Paper on bacterial DNA methyltransferases in Nucleic Acids Research

Our paper describing a comparative genomic study of DNA methyltransferases in bacteria has appeared online in Nucleic Acids Research. The work was motivated by discussions with Sandeep Krishna and was ably supported by Parul Singh. 

To quote from the paper abstract: 

DNA methytransferases (MTs) in bacteria are best understood in the context of restriction–modification (R–M) systems, which act as bacterial immune systems against incoming DNA including phages, but have also been described as selfish elements. But several orphan MTs, which are not associated with any restriction enzyme, have also been characterized and may protect against parasitism by R–M systems. The occurrence of MTs in these two contexts, namely as part of R–M systems or as orphans, is poorly understood. Here we report the results of a comparative genomic survey of DNA MTs across ∼1000 bacterial genomes. We show that orphan MTs overwhelm R–M systems in their occurrence. In general, R–M MTs are poorly conserved, whereas orphans are nearly as conserved within a genus as any average gene. However, oligonucleotide usage and conservation patterns across genera suggest that both forms of MTs might have been horizontally acquired. We suggest that many orphan MTs might be ‘degradation’ products of R–M systems, based on the properties of orphan MTs encoded adjacent to highly diverged REs. In addition, several fully degraded R–M systems exist in which both the MT and the RE are highly divergent from their corresponding reference R–M pair. Despite their sporadic occurrence, conserved R–M systems are present in strength in two highly transformable genera, in which they may contribute to selection against integration of foreign DNA.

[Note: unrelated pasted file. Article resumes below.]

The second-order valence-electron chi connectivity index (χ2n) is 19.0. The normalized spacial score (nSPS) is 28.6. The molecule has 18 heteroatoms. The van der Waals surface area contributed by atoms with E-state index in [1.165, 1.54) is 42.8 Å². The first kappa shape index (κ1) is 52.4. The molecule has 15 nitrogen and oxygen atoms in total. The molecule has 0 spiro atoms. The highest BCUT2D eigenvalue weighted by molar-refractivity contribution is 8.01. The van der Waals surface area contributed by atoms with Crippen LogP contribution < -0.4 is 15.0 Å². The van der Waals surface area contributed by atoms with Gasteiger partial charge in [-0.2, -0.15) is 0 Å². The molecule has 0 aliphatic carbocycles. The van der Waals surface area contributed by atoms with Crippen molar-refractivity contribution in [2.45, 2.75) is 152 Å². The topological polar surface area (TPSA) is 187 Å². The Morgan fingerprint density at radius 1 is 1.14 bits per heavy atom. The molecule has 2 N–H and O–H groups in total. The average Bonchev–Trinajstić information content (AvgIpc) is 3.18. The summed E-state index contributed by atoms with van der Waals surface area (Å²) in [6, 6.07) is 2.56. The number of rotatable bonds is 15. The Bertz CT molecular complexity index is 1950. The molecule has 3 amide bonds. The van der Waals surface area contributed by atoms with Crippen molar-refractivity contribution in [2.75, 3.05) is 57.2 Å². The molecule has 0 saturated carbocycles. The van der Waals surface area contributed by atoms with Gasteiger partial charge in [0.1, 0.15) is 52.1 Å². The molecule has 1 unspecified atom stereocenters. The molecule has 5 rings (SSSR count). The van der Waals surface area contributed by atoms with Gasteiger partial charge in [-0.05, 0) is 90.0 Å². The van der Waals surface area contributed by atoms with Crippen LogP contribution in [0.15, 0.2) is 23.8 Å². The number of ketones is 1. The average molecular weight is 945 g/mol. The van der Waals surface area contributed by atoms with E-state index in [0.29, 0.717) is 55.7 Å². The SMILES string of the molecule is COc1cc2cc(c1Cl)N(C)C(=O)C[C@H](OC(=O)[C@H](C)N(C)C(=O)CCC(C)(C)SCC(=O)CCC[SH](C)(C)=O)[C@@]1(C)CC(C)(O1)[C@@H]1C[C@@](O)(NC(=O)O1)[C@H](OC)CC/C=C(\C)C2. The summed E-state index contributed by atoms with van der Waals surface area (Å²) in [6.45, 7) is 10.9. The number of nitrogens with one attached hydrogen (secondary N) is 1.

The paper is available online.

In Plain English for the busy:

DNA - a complex structure - consists of four building blocks

Specific modifications occur some of these blocks; 'methylation' of a block called 'cytosine' is one such example

These modifications are done by proteins called methyltransferases (MTs) and they methylate a block only if it is present in a particular sequence of blocks (for example the block 'A' in the sequence GATC)

These MTs generally go along with a scissor protein called restriction enzyme (RE) that will cut the DNA at the same sequence recognised by the MT - but be inactive if the block has been modified by the MT

In a bacterium, its own DNA is kept in a methylated state, and is not cut. But when a parasite DNA shows up and is not methylated, the RE destroys it. Sounds like our immune system.

But MT-RE pairs are also selfish elements that preserve themselves by killing cells that somehow lose them from their genetic material.

However, in many cases only the MT exists; the RE, which on its own is toxic to the cell, is missing. These MTs are called 'solitary' or 'orphans'.

Our work shows that - 

- many MTs are solitary

- RE-MT pairs are not 'indigenous' to the host; they are freelancers that selfishly establish themselves in a host

- solitary MTs might emerge from selective degradation of the DNA portion originally encoding the toxic RE; the solitary MT is no longer selfish and may subsequently develop interesting functions [1][2]

We are funded by NCBS (DAE), DST, CSIR, DBT. and UGC